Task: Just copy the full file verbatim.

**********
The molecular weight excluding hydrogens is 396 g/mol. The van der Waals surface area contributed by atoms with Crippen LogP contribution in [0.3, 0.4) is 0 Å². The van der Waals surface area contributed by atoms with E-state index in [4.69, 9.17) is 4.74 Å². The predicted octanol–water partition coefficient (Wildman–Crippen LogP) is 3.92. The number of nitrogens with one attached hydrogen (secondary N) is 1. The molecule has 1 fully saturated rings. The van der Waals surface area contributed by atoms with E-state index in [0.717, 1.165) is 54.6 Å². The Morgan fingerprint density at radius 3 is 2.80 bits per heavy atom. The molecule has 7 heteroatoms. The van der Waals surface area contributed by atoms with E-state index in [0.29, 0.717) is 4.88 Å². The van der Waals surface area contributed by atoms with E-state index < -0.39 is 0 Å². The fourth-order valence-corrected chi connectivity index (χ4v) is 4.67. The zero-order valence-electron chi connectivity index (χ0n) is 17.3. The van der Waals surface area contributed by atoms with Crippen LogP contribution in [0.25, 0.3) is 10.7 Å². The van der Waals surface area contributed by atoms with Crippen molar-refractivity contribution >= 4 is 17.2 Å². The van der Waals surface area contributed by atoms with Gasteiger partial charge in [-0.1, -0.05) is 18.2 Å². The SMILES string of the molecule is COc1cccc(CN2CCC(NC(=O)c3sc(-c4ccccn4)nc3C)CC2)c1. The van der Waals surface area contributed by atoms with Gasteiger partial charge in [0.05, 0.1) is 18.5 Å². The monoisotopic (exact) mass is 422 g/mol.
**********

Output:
The molecular weight excluding hydrogens is 396 g/mol. The van der Waals surface area contributed by atoms with Crippen LogP contribution in [0.3, 0.4) is 0 Å². The van der Waals surface area contributed by atoms with E-state index in [4.69, 9.17) is 4.74 Å². The predicted octanol–water partition coefficient (Wildman–Crippen LogP) is 3.92. The number of nitrogens with one attached hydrogen (secondary N) is 1. The molecule has 1 fully saturated rings. The van der Waals surface area contributed by atoms with E-state index in [0.717, 1.165) is 54.6 Å². The Morgan fingerprint density at radius 3 is 2.80 bits per heavy atom. The molecule has 7 heteroatoms. The van der Waals surface area contributed by atoms with E-state index in [0.29, 0.717) is 4.88 Å². The van der Waals surface area contributed by atoms with E-state index < -0.39 is 0 Å². The fourth-order valence-corrected chi connectivity index (χ4v) is 4.67. The zero-order valence-electron chi connectivity index (χ0n) is 17.3. The van der Waals surface area contributed by atoms with Crippen LogP contribution in [0.25, 0.3) is 10.7 Å². The van der Waals surface area contributed by atoms with Crippen molar-refractivity contribution >= 4 is 17.2 Å². The van der Waals surface area contributed by atoms with Gasteiger partial charge in [-0.1, -0.05) is 18.2 Å². The SMILES string of the molecule is COc1cccc(CN2CCC(NC(=O)c3sc(-c4ccccn4)nc3C)CC2)c1. The van der Waals surface area contributed by atoms with Gasteiger partial charge in [0.05, 0.1) is 18.5 Å². The monoisotopic (exact) mass is 422 g/mol.